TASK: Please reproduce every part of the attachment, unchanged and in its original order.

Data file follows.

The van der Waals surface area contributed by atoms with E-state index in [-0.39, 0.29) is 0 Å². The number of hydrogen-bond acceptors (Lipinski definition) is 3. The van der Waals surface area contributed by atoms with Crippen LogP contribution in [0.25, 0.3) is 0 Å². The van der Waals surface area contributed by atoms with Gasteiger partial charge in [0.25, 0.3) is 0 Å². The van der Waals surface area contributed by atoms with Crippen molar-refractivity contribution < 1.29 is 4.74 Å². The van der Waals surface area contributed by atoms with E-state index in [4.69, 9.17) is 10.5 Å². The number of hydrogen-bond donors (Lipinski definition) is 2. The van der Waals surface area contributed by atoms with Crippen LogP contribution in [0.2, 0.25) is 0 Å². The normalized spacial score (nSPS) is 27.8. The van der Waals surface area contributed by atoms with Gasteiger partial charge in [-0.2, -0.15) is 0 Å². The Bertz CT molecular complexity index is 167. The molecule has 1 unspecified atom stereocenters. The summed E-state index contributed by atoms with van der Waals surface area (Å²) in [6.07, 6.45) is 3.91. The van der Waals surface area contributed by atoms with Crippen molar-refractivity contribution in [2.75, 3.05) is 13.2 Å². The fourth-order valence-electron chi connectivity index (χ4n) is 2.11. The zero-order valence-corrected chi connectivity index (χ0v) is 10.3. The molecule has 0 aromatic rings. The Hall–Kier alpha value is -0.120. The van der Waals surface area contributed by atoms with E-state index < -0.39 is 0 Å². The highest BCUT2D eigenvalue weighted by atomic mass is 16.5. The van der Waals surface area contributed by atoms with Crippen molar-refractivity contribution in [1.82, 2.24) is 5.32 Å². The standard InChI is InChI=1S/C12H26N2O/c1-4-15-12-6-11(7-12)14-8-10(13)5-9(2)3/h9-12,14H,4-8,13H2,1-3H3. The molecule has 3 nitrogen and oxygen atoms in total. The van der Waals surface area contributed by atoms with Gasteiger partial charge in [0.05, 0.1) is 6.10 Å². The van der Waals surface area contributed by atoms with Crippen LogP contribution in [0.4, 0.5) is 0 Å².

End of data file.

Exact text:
The van der Waals surface area contributed by atoms with E-state index in [-0.39, 0.29) is 0 Å². The number of hydrogen-bond acceptors (Lipinski definition) is 3. The van der Waals surface area contributed by atoms with Crippen LogP contribution in [0.25, 0.3) is 0 Å². The van der Waals surface area contributed by atoms with Gasteiger partial charge in [0.25, 0.3) is 0 Å². The van der Waals surface area contributed by atoms with Crippen molar-refractivity contribution < 1.29 is 4.74 Å². The van der Waals surface area contributed by atoms with E-state index in [4.69, 9.17) is 10.5 Å². The number of hydrogen-bond donors (Lipinski definition) is 2. The van der Waals surface area contributed by atoms with Crippen LogP contribution in [0.2, 0.25) is 0 Å². The normalized spacial score (nSPS) is 27.8. The van der Waals surface area contributed by atoms with Gasteiger partial charge in [-0.2, -0.15) is 0 Å². The Bertz CT molecular complexity index is 167. The molecule has 1 unspecified atom stereocenters. The summed E-state index contributed by atoms with van der Waals surface area (Å²) in [6.07, 6.45) is 3.91. The van der Waals surface area contributed by atoms with Crippen molar-refractivity contribution in [2.75, 3.05) is 13.2 Å². The fourth-order valence-electron chi connectivity index (χ4n) is 2.11. The zero-order valence-corrected chi connectivity index (χ0v) is 10.3. The molecule has 0 aromatic rings. The Hall–Kier alpha value is -0.120. The van der Waals surface area contributed by atoms with E-state index < -0.39 is 0 Å². The highest BCUT2D eigenvalue weighted by atomic mass is 16.5. The van der Waals surface area contributed by atoms with Crippen molar-refractivity contribution in [1.82, 2.24) is 5.32 Å². The standard InChI is InChI=1S/C12H26N2O/c1-4-15-12-6-11(7-12)14-8-10(13)5-9(2)3/h9-12,14H,4-8,13H2,1-3H3. The molecule has 3 nitrogen and oxygen atoms in total. The van der Waals surface area contributed by atoms with Gasteiger partial charge in [0.05, 0.1) is 6.10 Å². The van der Waals surface area contributed by atoms with Crippen LogP contribution in [0.4, 0.5) is 0 Å².